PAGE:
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Santa Monica, CA, May 1, 2012 -- Award winning music company Endless Noise was the winner of three 2012 Clio Awards. The company won a Gold Clio in the category “Music (Adapted)” and also a Bronze Clio in “Sound Design” for its work on behalf of client VW on the spot “The Bark Side.” Endless Noise also won a Silver Clio in the category of “Music (Licensed)” for its VW spot “Rocketman.”


In early 2012, Endless Noise crafted the infamous “Darth Vader Theme” as a piece of music emanating from the mouths of a dozen barking dogs for “The Bark Side,” a Volkswagen TV and viral web spot. This musical work, with over 16-million hits on YouTube to date, is just the latest in this genre of “rendered noise” TV and film projects for which Endless Noise and its founder/composer Jeff Elmassian have become renowned as pioneers.

Volkswagen and Deutsch, Los Angeles, unveiled “The Bark Side,” a 60-second 2012 Super Bowl teaser on YouTube and then on broadcast TV during an episode of "The Middle" on ABC. The spot stars a variety of dogs barking a canine rendition of "The Imperial March," aka "Darth Vader's Theme," the track featured in last year's VW Super Bowl darling, "The Force."

The ad was directed by Keith Schofield of Caviar Content, who said the dogs were shot together and then separately on the set, barking to a temporary track created by Endless Noise's Jeff Elmassian, who was also behind the arrangement of John William's original Vader march for "The Force." Prior to production, "we talked about how this should probably be handled like a music video," said Deutsch Director of Integrated Content Vic Palumbo. "We needed to create the track first and then figure out who the dogs are, what notes they're going to be singing."

For the final track, Elmassian created a mix of archived dog barks and yelps recorded on set, rounded out by newly recorded woofs and howls-a number of which were later pitched to match the actual tune. One of the biggest challenges was the balancing act of using unaltered dog barks and digitally enhanced ones. The final mix featured a combination of both. "The human ear is discerning enough that even a lay person can tell when something is synthetic," said Elmassian. "You want a certain amount of barks to not be effected. Your ear will anchor onto enough of those and start to forgive some of the sounds that do border more on the effected side."

There was also the problem of matching yelp to snout. "We wanted the barks to sound like they were actually intoning a pitch, but it's also important that we needed them to sound like the specific dog," said Elmassian. "You may have a great Labrador with the right pitch, but at that moment it's the Chihuahua barking. You can't put a Lab's bark into the Chihuahua voice." Assembling it all involved a very delicate dance between sound and edit. The barks themselves start out sounding a bit cryptic and random, until they build into something really familiar.”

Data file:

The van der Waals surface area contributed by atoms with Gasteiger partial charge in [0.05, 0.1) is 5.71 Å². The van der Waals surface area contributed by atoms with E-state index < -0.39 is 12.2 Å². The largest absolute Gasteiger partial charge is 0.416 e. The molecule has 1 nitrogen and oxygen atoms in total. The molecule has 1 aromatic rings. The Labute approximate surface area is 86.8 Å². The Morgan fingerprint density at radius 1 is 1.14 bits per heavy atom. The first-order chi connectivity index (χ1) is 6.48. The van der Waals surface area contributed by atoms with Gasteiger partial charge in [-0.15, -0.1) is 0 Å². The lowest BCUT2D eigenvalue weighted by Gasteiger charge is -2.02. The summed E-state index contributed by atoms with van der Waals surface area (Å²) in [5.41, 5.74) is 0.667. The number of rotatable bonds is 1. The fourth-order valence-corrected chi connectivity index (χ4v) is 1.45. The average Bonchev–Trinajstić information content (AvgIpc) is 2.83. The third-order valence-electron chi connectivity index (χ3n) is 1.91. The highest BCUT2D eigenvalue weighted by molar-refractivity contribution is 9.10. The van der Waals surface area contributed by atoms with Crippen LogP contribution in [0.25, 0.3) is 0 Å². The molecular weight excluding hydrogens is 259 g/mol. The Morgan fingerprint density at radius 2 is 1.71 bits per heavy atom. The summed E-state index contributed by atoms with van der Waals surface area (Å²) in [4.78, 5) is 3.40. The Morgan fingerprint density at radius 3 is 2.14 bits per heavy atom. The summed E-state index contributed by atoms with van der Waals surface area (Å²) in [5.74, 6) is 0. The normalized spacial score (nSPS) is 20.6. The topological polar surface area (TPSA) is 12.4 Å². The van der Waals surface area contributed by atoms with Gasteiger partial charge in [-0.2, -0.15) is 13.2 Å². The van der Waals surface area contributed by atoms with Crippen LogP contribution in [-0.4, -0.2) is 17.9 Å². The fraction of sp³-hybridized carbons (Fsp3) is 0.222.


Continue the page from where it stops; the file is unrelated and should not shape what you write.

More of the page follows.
To View “The Bark Side,” pls visit:

Music and Sound Design: Endless Noise

Endless Noise composed
the all-canine chorus arrangement
of John Williams' "The Imperial March"
Agency: Deutsch LA
Director: Keith Schofield
Production: Caviar
Editorial: Union Editorial
Editor: Nicholas Wayman-Harris
Audio Post: Lime Studios
Mixer: Mark Meyuhaus
Special Effects: Method


The words to Elton John‘s 1972 space bound ballad “Rocket Man,” from his album “Honky Chateau,” are hopelessly mangled by a variety of would-be singers in this Volkswagen Passat commercial from 2011, for which Endless Noise provided the sound design, helped pre-arrange the music, and even created an elevator music version of this track.

As the final line of the chorus — “Rocket man burning out his fuse up here alone” – plays, supermarket clerks, exercise enthusiasts, waitresses, and a man in the shower all take their turns messing up the lyrics. Their creative if misguided interpretations include “burning out this useless telephone,” “my hair is gone” and “burning up the room with cheap cologne.”It’s not until a couple gets behind the wheel of the Volkswagen Passat that someone gets the words right.
The commercial promotes the Passat with its “crystal clear Fender premium audio,” among other impressive features, that allows drivers to hear the music they love that much better.

To view “Rocketman,” please visit:


Music and Sound Design: Endless Noise

Deutsch, Los Angeles
Chief Creative Officer: Mark Hunter
Executive Creative Director: Michael Kadin
Executive Creative Director: Matt Ian
CD: Ryan Scott, Ryan Hitzel
Producer: Dave Stephenson
Director: Lance Accord
Production Company: Park Pictures


Based in Santa Monica, CA, Endless Noise is an award-winning music and sound design company founded by renowned musician/composer Jeff Elmassian. The company specializes in Original Music, Sound Design, Remix/Mash-up, Sound FX Library, Musical Arranging, and Music Licensing. The studio composes and produces innovative music and sound design for commercials, TV programs, the web, feature films, interactive/multimedia projects and video games.

Clients of Endless Noise include Nike, Coca-Cola, Audi, Lexus, Honda, American Express, Motorola, MasterCard, Nissan and Kyocera to name a few. Building on its Grammy, Cannes Gold Lion, Clio, AICP, D&AD, London International Advertising, ANDY and One Show awards, Endless Noise continues to wow the sonic senses with its mastery of composition, versatility, and fearlessness of pushing the boundaries of music.

Recent industry recognition includes a 2007 Clio Award for Best Sound Design for its EA Games “Night Sky” spot, an AICP Award for Best Musical Arrangement for Garmin “Moose,” and Nike Russia “Ballerina” as a finalist for the Cannes Gold Lion in 2008. The company’s address is: 1825 Stanford Street
Santa Monica, CA 90404, and the phone is 310.694.8251 or 424.268.4102.
For more information, please see: www.endlessnoise.com